Category Archives: Women's lives

The M Word

I’ve just spent a couple of days with a collection of essays about motherhood. About life with a uterus, as Kerry Clare puts it. It was like slipping into this wonderful story circle, 25 articulate women speaking honestly of being–or not being–a mother. Choices or surprises. Twins. Abortion. Miscarriage. Child death. Step-parenting. Single mothering. Infertility. Delightful children. Difficult children. Now and then, when the children were especially demanding and the writer felt herself turning into someone, as Deanna McFadden puts it, “crammed into the corners of her own life,” I longed to put my hand through the page with a pat and say, It gets better. Usually it does, I think. But such a typically maternal gesture, isn’t it? Coming from the stage I’m in now, which is post-Mother in a way, easier on every level but with some terrific adults in my life who happen to be my children. Me still, and again, in Heidi Reimer’s words, “gobsmacked and humbled”by their existence.

mwordThe book is The M Word: Conversations about Motherhood (Goose Lane, 2014)edited by Kerry Clare. I went first to fine pieces by two writers I know better than the others: “Primapara” by Ariel Gordon, who has opted for one child, and “How to Fall” by Carrie Synder, who has four. Myrl Coulter’s “Unwed, Not Dead,” about the scandal of pregnancy as a young unmarried woman in the 60s — yes, as recently as that! — stood out to me, maybe because I’ve written about this phenomenon, though in an earlier time-period. “I put my head down,” she concludes, “and did what my social environment conditioned me to do: buried my feelings and carried on with my life.” Saleema Nawaz’s and Susan Olding’s essays on stepmothering were standouts as well. And Alison Pick’s “Robin” on her miscarriage. And I loved and resonated with Michele Landsberg’s enthusiastic Afterword on grandmothering: “an astonishment of love” and “all this rich and complicated happiness.”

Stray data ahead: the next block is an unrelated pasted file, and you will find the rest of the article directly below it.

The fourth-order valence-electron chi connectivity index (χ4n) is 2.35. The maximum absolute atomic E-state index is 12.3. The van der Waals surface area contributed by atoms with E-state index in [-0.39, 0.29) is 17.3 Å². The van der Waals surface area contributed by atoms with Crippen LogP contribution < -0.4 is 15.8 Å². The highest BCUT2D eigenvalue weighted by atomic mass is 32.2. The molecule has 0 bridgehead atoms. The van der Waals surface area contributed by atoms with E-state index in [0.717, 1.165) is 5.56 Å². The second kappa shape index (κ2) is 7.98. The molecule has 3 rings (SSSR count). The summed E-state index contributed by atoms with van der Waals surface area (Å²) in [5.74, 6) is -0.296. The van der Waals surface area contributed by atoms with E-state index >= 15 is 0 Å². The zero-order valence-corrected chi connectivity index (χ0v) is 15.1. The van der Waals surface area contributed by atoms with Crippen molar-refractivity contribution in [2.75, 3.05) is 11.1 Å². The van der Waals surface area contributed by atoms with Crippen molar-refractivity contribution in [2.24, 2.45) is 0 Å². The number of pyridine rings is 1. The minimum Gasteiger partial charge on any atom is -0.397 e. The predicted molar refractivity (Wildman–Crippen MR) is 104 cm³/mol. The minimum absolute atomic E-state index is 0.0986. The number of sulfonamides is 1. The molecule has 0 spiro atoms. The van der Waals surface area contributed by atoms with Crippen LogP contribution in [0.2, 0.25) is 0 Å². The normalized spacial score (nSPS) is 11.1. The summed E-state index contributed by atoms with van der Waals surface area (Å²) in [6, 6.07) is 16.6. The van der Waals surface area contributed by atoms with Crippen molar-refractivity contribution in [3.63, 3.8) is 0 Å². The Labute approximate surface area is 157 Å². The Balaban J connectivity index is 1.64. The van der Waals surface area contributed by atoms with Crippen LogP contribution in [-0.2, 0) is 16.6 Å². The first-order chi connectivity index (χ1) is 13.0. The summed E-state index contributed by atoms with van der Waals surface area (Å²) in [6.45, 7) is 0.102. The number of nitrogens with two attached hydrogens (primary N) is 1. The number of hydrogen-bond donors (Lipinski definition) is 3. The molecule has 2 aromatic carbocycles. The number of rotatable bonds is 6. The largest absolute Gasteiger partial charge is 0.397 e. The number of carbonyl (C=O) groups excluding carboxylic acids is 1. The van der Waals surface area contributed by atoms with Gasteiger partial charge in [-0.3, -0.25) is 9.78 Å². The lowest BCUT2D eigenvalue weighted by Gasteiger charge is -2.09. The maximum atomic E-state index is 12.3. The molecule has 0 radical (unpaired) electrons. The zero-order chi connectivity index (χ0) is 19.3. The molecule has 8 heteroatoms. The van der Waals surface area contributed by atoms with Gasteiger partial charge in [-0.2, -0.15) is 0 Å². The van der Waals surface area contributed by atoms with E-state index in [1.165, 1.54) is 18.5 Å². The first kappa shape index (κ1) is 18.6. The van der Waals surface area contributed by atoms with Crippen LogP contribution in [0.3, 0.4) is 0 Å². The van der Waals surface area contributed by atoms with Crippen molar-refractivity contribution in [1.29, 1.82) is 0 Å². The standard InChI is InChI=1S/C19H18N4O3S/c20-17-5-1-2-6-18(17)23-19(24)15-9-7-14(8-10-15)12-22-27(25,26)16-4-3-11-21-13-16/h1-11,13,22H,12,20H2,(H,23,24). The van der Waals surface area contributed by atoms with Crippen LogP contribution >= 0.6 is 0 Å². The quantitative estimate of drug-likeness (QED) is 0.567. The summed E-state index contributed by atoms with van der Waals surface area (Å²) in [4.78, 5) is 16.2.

The extremes of sentimentality, defensiveness, or despair so easily attached to motherhood are mostly avoided here. I applaud the mutual respect implicit in the pieces’ co-existence. In spite of considerable variation in the women’s experiences, however, a sense of sameness misted up from the collection as a whole. I offer this more as observation than critique. Perhaps it’s because these women are writers–writer, in fact, being a consistent identity or foil through the pieces–and good writers too, so stylistically on a plane. Maybe it’s simply the nature of a thematically focussed collection. Or maybe it’s motherhood itself, a storyline ubiquitous, familiar, and essentially this: in it or not, the implications are profound.

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A gesture and a death

A gesture and a death jostle for my attention at Borrowing Bones this morningso I think I’ll let both of them be and if they illuminate one another in any way, well, so much the better.

Like so many other ‘watchers from afar’ I followed news of the papal conclave and the election of Pope Francis with keen interest, then satisfaction. It’s too early to know how, or if, he’ll manage the challenges facing the church, but media reports are full of pleasure at the signs of difference and new direction: the name, the simpler quarters, the calmer clothing (black shoes, not red), the washing (in the ritual footwashing ceremony just past) of two women’s feet as well as a Muslim’s, his warmth with people. Much of this is gesture, perhaps, though genuine gesture, it seems, and thus: so far so good. (I like Martin Marty’s take on it with an April Fools theme at Sightings.)DownloadedFile_2